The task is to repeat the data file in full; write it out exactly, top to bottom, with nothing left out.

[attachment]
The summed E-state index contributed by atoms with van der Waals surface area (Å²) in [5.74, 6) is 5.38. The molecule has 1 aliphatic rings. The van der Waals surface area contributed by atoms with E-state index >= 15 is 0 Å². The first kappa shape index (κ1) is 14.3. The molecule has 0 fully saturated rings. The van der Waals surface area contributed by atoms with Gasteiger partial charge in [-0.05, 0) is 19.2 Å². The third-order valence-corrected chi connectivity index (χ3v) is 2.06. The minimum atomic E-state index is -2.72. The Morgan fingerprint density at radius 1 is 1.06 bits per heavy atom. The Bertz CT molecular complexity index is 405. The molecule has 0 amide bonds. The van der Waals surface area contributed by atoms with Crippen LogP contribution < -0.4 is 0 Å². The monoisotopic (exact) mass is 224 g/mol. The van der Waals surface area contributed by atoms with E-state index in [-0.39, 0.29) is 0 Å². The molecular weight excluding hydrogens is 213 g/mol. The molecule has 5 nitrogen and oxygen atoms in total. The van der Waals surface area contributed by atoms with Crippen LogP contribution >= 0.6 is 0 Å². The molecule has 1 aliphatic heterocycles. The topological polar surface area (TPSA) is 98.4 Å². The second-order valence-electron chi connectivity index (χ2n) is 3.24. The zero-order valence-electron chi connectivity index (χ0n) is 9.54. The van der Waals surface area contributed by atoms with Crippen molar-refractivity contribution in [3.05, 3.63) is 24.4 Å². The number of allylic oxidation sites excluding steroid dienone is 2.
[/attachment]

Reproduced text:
The summed E-state index contributed by atoms with van der Waals surface area (Å²) in [5.74, 6) is 5.38. The molecule has 1 aliphatic rings. The van der Waals surface area contributed by atoms with E-state index >= 15 is 0 Å². The first kappa shape index (κ1) is 14.3. The molecule has 0 fully saturated rings. The van der Waals surface area contributed by atoms with Gasteiger partial charge in [-0.05, 0) is 19.2 Å². The third-order valence-corrected chi connectivity index (χ3v) is 2.06. The minimum atomic E-state index is -2.72. The Morgan fingerprint density at radius 1 is 1.06 bits per heavy atom. The Bertz CT molecular complexity index is 405. The molecule has 0 amide bonds. The van der Waals surface area contributed by atoms with Crippen LogP contribution < -0.4 is 0 Å². The monoisotopic (exact) mass is 224 g/mol. The van der Waals surface area contributed by atoms with E-state index in [-0.39, 0.29) is 0 Å². The molecular weight excluding hydrogens is 213 g/mol. The molecule has 5 nitrogen and oxygen atoms in total. The van der Waals surface area contributed by atoms with Crippen LogP contribution >= 0.6 is 0 Å². The molecule has 1 aliphatic heterocycles. The topological polar surface area (TPSA) is 98.4 Å². The second-order valence-electron chi connectivity index (χ2n) is 3.24. The zero-order valence-electron chi connectivity index (χ0n) is 9.54. The van der Waals surface area contributed by atoms with Crippen molar-refractivity contribution in [3.05, 3.63) is 24.4 Å². The number of allylic oxidation sites excluding steroid dienone is 2.